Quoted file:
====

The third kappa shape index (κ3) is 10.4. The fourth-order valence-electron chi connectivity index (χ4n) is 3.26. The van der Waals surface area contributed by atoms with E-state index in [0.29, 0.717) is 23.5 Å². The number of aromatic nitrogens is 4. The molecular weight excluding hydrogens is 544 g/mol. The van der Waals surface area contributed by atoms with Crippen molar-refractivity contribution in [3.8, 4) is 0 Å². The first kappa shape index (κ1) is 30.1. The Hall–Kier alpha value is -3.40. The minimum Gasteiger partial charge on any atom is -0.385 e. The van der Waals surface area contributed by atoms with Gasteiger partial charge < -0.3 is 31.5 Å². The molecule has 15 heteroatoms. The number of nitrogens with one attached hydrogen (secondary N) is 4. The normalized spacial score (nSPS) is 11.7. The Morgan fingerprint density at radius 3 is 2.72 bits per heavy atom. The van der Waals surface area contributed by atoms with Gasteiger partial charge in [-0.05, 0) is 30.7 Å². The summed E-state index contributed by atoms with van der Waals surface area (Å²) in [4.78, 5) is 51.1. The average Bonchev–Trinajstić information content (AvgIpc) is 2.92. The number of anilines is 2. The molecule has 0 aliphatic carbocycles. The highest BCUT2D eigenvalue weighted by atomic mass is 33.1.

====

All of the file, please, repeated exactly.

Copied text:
The third kappa shape index (κ3) is 10.4. The fourth-order valence-electron chi connectivity index (χ4n) is 3.26. The van der Waals surface area contributed by atoms with E-state index in [0.29, 0.717) is 23.5 Å². The number of aromatic nitrogens is 4. The molecular weight excluding hydrogens is 544 g/mol. The van der Waals surface area contributed by atoms with Crippen molar-refractivity contribution in [3.8, 4) is 0 Å². The first kappa shape index (κ1) is 30.1. The Hall–Kier alpha value is -3.40. The minimum Gasteiger partial charge on any atom is -0.385 e. The van der Waals surface area contributed by atoms with Gasteiger partial charge < -0.3 is 31.5 Å². The molecule has 15 heteroatoms. The number of nitrogens with one attached hydrogen (secondary N) is 4. The normalized spacial score (nSPS) is 11.7. The Morgan fingerprint density at radius 3 is 2.72 bits per heavy atom. The van der Waals surface area contributed by atoms with Gasteiger partial charge in [-0.05, 0) is 30.7 Å². The summed E-state index contributed by atoms with van der Waals surface area (Å²) in [4.78, 5) is 51.1. The average Bonchev–Trinajstić information content (AvgIpc) is 2.92. The number of anilines is 2. The molecule has 0 aliphatic carbocycles. The highest BCUT2D eigenvalue weighted by atomic mass is 33.1.